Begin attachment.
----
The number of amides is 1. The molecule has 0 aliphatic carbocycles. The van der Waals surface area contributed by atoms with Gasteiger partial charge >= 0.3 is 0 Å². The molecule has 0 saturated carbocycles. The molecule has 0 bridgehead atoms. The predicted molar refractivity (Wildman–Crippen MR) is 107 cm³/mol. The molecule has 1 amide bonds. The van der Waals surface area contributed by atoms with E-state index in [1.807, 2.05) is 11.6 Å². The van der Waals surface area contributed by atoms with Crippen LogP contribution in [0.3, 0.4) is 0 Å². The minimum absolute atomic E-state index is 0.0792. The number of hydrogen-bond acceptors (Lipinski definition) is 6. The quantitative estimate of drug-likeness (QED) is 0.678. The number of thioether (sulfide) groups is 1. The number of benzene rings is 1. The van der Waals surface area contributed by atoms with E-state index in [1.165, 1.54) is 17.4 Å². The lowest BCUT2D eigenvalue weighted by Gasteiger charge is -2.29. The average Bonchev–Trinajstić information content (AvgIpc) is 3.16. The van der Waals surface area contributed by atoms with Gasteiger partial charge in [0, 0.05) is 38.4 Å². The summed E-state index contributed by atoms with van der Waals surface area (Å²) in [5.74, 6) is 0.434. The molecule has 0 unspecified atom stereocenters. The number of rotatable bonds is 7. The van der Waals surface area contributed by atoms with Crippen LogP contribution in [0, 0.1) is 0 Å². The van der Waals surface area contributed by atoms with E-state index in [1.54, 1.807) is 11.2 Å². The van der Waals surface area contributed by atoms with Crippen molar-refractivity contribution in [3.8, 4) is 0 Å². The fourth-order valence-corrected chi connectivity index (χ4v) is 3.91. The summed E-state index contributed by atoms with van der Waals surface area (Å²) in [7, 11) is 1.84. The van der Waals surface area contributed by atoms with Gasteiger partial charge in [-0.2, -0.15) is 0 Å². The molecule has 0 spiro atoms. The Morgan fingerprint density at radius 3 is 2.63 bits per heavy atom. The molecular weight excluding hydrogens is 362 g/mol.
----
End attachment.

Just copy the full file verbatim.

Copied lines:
The number of amides is 1. The molecule has 0 aliphatic carbocycles. The van der Waals surface area contributed by atoms with Gasteiger partial charge >= 0.3 is 0 Å². The molecule has 0 saturated carbocycles. The molecule has 0 bridgehead atoms. The predicted molar refractivity (Wildman–Crippen MR) is 107 cm³/mol. The molecule has 1 amide bonds. The van der Waals surface area contributed by atoms with E-state index in [1.807, 2.05) is 11.6 Å². The van der Waals surface area contributed by atoms with Crippen LogP contribution in [0.3, 0.4) is 0 Å². The minimum absolute atomic E-state index is 0.0792. The number of hydrogen-bond acceptors (Lipinski definition) is 6. The quantitative estimate of drug-likeness (QED) is 0.678. The number of thioether (sulfide) groups is 1. The number of benzene rings is 1. The van der Waals surface area contributed by atoms with E-state index in [1.165, 1.54) is 17.4 Å². The lowest BCUT2D eigenvalue weighted by Gasteiger charge is -2.29. The average Bonchev–Trinajstić information content (AvgIpc) is 3.16. The van der Waals surface area contributed by atoms with Gasteiger partial charge in [0, 0.05) is 38.4 Å². The summed E-state index contributed by atoms with van der Waals surface area (Å²) in [5.74, 6) is 0.434. The molecule has 0 unspecified atom stereocenters. The number of rotatable bonds is 7. The van der Waals surface area contributed by atoms with Crippen LogP contribution in [0, 0.1) is 0 Å². The van der Waals surface area contributed by atoms with E-state index in [1.54, 1.807) is 11.2 Å². The van der Waals surface area contributed by atoms with Crippen molar-refractivity contribution in [3.8, 4) is 0 Å². The fourth-order valence-corrected chi connectivity index (χ4v) is 3.91. The summed E-state index contributed by atoms with van der Waals surface area (Å²) in [7, 11) is 1.84. The van der Waals surface area contributed by atoms with Gasteiger partial charge in [-0.2, -0.15) is 0 Å². The molecule has 0 spiro atoms. The Morgan fingerprint density at radius 3 is 2.63 bits per heavy atom. The molecular weight excluding hydrogens is 362 g/mol.